In the aftermath of disasters, those most in need are also who the state often leaves behind. Into this vacuum, communities come together for mutual aid. While charity rarely challenges the root causes behind disasters, and often divides recipients into worthy and unworthy, mutual aid comes from a principle of solidarity. As Dean Spade has written, “First, we need to organize to help people survive the devastating conditions unfolding every day. Second, we need to mobilize hundreds of millions of people for resistance so we can tackle the underlying causes of these crises.”
In New Orleans, the entire city was without electricity for nearly a week (and tens of thousands still have not had their power turned back on). Mutual aid networks — which had existed since the beginning of the COVID-19 pandemic or longer — pulled together resources to support those most in need, while also organizing to challenge systemic issues from climate change to policing.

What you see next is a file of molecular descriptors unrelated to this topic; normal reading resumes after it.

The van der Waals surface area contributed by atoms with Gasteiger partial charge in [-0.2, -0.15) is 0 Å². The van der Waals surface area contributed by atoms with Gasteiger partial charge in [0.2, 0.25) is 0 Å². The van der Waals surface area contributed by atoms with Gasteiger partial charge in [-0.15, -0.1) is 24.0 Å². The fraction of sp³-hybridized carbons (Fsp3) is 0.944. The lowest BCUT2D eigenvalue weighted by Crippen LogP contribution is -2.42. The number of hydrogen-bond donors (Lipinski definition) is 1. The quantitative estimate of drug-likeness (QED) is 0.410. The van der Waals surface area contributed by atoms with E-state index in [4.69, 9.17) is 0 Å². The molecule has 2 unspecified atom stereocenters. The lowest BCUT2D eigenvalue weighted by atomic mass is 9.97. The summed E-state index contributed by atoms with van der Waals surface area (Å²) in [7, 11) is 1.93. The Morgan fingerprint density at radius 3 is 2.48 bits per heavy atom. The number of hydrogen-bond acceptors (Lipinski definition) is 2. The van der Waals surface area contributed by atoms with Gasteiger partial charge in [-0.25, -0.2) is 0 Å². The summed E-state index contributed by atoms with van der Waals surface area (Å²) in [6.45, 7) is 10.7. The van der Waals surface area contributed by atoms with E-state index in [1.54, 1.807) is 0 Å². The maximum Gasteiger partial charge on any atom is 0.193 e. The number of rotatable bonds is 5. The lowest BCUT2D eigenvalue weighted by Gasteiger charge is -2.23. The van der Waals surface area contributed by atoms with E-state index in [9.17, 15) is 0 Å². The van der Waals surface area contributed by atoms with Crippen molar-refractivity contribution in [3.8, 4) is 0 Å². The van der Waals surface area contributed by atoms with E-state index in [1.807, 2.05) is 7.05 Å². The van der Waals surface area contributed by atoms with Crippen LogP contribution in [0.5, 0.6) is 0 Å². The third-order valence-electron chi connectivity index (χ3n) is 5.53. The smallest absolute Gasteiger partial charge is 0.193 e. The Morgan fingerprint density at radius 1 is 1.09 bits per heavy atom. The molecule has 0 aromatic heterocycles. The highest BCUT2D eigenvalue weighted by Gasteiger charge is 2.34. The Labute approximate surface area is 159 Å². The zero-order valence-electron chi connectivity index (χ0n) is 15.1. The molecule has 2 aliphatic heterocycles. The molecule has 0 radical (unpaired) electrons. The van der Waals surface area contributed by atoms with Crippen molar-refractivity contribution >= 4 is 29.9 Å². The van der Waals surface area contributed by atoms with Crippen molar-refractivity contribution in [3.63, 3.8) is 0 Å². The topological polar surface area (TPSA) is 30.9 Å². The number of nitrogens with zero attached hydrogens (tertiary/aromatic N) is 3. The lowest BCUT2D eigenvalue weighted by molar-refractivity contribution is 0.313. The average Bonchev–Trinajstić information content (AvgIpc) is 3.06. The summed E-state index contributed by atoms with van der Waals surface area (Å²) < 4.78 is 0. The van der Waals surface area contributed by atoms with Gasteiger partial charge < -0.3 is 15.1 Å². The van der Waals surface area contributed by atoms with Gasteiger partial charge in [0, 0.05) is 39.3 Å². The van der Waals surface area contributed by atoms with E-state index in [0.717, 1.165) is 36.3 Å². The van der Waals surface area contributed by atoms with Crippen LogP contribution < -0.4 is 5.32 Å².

In nearly every neighborhood, you can find people barbecuing on the street and giving out food, water and other supplies. While the media tries to make us fear our neighbors with stories of looting and violence, most people are finding safety and survival from their community.
Some mutual aid networks are based on families or individuals. Mary Franklin, who feeds, clothes and houses people in her neighborhood, has been providing support to those in need in her neighborhood all her life, without being part of any formal networks or organization. Susi Q, started with a group of friends providing aid from her house and moved to a larger space and wider networks as more aid arrived. Southern Solidarity has a large structure of volunteers and coordinators.
All are based on the principle that no one should be left behind. As evangelist Mary Franklin, who does this work as part of her religious calling, told me, “We were brought up to help each other.”